nep-reg New Economics Papers
on Regulation
Issue of 2017‒08‒20
four papers chosen by
Natalia Fabra
Universidad Carlos III de Madrid

  1. Free riding and rebates for residential energy efficiency upgrades: A multi-country contingent valuation experiment By Olsthoorn, Mark; Schleich, Joachim; Gassmann, Xavier; Faure, Corinne
  2. Efficiency and dependency in a network of linked permit markets By Itkonen, Juha
  3. Should the most efficient firm invest in its capacity? A value capture approach By Christian Trudeau; Zheng Wang
  4. The health benefits of a targeted cash transfer: the UK Winter Fuel Payment By Crossley, Thomas F.; Zilio, Federico

  1. By: Olsthoorn, Mark; Schleich, Joachim; Gassmann, Xavier; Faure, Corinne
    Abstract: The cost-effectiveness of energy technology upgrade programs critically depends on free riding. This paper assesses ex ante the effects of free riding on the cost-effectiveness of a rebate program that promotes the adoption of energy-efficient heating systems, relying on contingent valuation choice experiments carried out through identical representative surveys in eight EU Members States. The anal-ysis distinguishes between strong and weak free riders: strong free riders already plan to adopt a new heating system in the next five years; weak free riders decide to purchase once propositioned with an attractive technology package (and there-fore do not require a rebate to adopt). The reservation rebates for incentivized adopters (those who decide to adopt because of a rebate) differ substantially across countries. On average, they amount to approximately 40% of the heating system's purchasing price, suggesting generally high opportunity costs for prem-ature upgrades. The reservation rebate and weak free-ridership vary with income, risk and time preferences, and environmental identity. At a rebate level that cor-responds to half the purchase price of the offered heating system, the estimated share of free riders exceeded 50% for most countries, with a typically higher share of weak free riders than strong free riders. Specific rebate cost estimates (in €/tCO2) differ considerably across countries, suggesting that cooperation can yield budgetary benefits.
    Keywords: free rider,subsidies,energy efficiency,contingent valuation
    JEL: Q41 Q48 Q51
    Date: 2017
  2. By: Itkonen, Juha
    Abstract: We model a network of linked permit markets to examine efficiency and dependencies between the markets in a competitive equilibrium. Links enable the participants of one emissions trading system to use the permits of another system. To improve the cost-efficiency of the international policy architecture, the Paris climate agreement set out a framework for linking local policies. International trade in permits reduces costs by merging markets, but in a large network it is generally not obvious which markets end up linked in the equilibrium. Also, indirect links might allow foreign regulators to undermine domestic policy outcomes. We apply graph theory to study dependencies between markets and to determine how the network is partitioned into separate market areas. Our main theorem characterizes the dependency structure of the equilibrium in an exogenous trading network. We show that markets merge when they are connected by a particular pattern of links. The results help to identify potential sources of both cost reductions and foreign interference, and to secure the efficiency of climate change policies.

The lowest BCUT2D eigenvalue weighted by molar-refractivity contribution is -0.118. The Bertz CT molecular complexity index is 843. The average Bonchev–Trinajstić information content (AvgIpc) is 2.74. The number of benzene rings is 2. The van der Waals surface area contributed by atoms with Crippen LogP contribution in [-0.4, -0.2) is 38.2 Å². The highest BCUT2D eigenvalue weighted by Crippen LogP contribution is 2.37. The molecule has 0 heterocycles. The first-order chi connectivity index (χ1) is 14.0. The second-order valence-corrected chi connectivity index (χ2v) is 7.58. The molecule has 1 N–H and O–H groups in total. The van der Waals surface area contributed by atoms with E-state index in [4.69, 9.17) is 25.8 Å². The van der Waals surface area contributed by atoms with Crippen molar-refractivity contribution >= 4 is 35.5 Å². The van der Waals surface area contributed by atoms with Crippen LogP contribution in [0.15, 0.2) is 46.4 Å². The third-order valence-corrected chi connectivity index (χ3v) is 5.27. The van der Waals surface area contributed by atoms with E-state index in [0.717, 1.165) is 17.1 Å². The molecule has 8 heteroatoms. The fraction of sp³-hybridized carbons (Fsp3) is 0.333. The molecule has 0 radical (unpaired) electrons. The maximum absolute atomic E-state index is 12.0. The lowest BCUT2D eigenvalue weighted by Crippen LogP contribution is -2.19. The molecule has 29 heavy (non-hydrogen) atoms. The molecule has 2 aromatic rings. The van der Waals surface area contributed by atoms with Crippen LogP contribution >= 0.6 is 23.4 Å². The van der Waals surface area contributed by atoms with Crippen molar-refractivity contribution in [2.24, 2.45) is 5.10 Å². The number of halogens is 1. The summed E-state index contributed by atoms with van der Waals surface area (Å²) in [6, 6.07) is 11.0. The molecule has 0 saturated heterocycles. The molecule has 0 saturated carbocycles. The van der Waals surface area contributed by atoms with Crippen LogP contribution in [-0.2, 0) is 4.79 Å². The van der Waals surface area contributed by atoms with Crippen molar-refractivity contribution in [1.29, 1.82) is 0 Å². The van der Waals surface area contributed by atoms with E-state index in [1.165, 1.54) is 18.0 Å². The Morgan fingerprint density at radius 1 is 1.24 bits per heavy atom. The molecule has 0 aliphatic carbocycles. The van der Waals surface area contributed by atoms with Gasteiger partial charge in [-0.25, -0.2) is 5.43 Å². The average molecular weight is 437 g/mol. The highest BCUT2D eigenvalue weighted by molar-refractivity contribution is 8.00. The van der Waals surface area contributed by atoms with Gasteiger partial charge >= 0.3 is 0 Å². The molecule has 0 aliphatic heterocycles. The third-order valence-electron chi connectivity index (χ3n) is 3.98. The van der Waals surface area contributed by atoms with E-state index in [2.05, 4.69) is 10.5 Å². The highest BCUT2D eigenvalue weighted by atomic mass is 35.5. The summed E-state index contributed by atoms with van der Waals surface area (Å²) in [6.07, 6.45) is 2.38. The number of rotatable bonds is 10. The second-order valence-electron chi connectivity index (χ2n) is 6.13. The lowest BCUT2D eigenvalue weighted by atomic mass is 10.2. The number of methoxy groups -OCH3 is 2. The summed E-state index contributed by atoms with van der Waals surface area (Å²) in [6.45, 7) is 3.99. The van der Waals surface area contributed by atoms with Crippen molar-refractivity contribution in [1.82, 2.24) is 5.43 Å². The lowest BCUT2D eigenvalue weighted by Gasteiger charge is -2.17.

JEL: L14 F13 Q54 Q58 D41
    Date: 2017–08–09
  3. By: Christian Trudeau (Department of Economics, University of Windsor); Zheng Wang (Capital University of Business and Economics)
    Abstract: Recently, cooperative game theory and the stand-alone core have been introduced to value capture theory to establish lower and upper bounds on the profits of firms. Where within these bounds firms end up depends on many unobservable factors, including individual bargaining abilities and market-specific practices. Gans and Ryall (2017), in their survey of the recent papers using this theory, provide an example of a matching market in which the firm with the cost advantage might actually be worse off when it decides to expand its capacity to take over the full market. We show that this paradox is extremely persistent and can resist to most extensions of the model, including the presence of additional buyers that were not served originally and economies of scale for the expanding firm. By expanding, the firm now has to attract more consumers, which considerably limits its bargaining power.
    Keywords: Value capture; expansion; bargaining power; core
    JEL: C71 C78 L13 L25 M11
    Date: 2017–08
  4. By: Crossley, Thomas F.; Zilio, Federico
    Abstract: Each year the UK records 25,000 or more excess winter deaths, primarily among the elderly. A key policy response is the “Winter Fuel Payment†(WFP), a labelled but unconditional cash transfer to older households. The WFP has been shown to raise fuel spending among eligible households. We examine the causal effect of the WFP on health outcomes, including self-reports of chest infection, measured hypertension and biomarkers of infection and inflammation. We find a robust and statistically significant six percentage point reduction in the incidence of high levels of serum fibrinogen. Reductions in other disease markers point to health benefits, but the estimated effects are not robustly statistically significant.
    Date: 2017–08–15

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